The second issue is not lexical, but also grammatical. Is it better to refer to suicide through agentive forms, such as ‘A + verb + suicide’, for example ‘He committed suicide’, or should we prefer more indirect ways, such as the passive voice, as in ‘Suicide has been committed by A’ or even ‘Suicide has been committed’, deleting the person from the form of the sentence altogether. Such considerations are perhaps not so important for individual people, yet, they might be significant for media reports.
3. Intention. This is perhaps the most complex of the dimensions considered here. Let me start by saying that our informants constructed their fathers’ suicide as non-intentional. For example, they ascribed responsibility to their mental illness or addiction. Intention was linguistically backgrounded. And so, we have the third aspect of ‘language of suicide’ – how to position the person’s intention, agency or responsibility. I’ve written about it in a number of posts, and most particularly in the one on suicide and agency.
In my view, it is the discussion on agency and intention which should replace all the discussions about the verb ‘commit’ or the phrase ‘die by suicide’, as more or less unwittingly, proponents of a ban on ‘commit’ also remove the agency of the person who kills themselves.
And so, the question to be asked, in my view, is how the person’s agency is to be rendered. Do ‘we’ speak rendering the agency (and through this – responsibility) in committing suicide or not. And so, should the act be rendered by clauses with transitive verbs, explicitly constructing the person an unfettered agent. The verbs such as ‘commit’, ‘complete’, or perhaps ‘suicide’, ‘kill oneself’ would convey the person’s agency and intention to kill themselves. On the other hand, expressions such as ‘die by suicide’ or ‘die of suicide’ remove the agency. They also remove the intention to kill oneself.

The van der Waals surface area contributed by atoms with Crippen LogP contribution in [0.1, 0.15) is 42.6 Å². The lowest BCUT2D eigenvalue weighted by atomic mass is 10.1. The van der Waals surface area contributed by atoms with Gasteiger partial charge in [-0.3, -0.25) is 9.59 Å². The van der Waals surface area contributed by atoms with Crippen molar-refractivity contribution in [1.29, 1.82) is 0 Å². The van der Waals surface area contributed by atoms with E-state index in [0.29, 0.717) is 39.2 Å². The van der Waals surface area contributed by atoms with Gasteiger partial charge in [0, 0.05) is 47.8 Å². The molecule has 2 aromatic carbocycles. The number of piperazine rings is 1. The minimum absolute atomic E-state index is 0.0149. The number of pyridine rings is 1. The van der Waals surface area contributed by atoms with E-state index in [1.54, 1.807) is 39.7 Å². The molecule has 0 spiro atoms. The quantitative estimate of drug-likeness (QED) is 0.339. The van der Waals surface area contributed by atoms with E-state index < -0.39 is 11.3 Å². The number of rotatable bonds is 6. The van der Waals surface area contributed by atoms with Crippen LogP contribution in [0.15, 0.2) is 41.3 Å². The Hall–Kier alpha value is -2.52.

But, perhaps, as our informants, we should go even further and ascribe agency to something else. We could say that depression killed a person, or is responsible for suicide, or, less radically, made a person kill themselves. In such a way, not only is the person’s intention deleted, but also suicide could be turned into something else entirely.
In my previous posts, I have made it clear what my linguistic choices are, but regardless of what I think, there should be a discussion on what is important in representing/constructing suicide.
Now, it’s important to stress that the discussion I am suggesting, despite appearances, is not primarily linguistic. For example, the discussion on the use of ‘commit’ is really about the stigma attached to suicide, the significance of this stigma, together with how negatively suicide should be rendered. These are social and political issues and not linguistic ones. Language is used mostly to render the views of those who have a stake in representing suicide. Language, of course, offers much nuance in such representations, but the issue is not primarily linguistic.
My final comment is about the discussions so far. They focus on a couple of words, as if these were the issues that defined the ‘language of suicide’. Judging by how our informants spoke, these discussions are quite off their narrative priorities. Yes, our interviews were in Polish with some linguistic idiosyncrasies, still, the informants’ narrative choices clearly suggested there are some pressure points in the stories of suicide. And yet, suicidology and suicide prevention focus on the couple of words, rather uninterested in the narrative priorities of those who have a stake in such narratives.
I recently wrote that ‘we’ persuaded people that focusing on a number of words is important. So, ‘we’ all started saying that language matters. And yet, it turns out that when you simply listen to people, you discover what ‘language matters’ means to them and that it might mean something very different from what it means to us.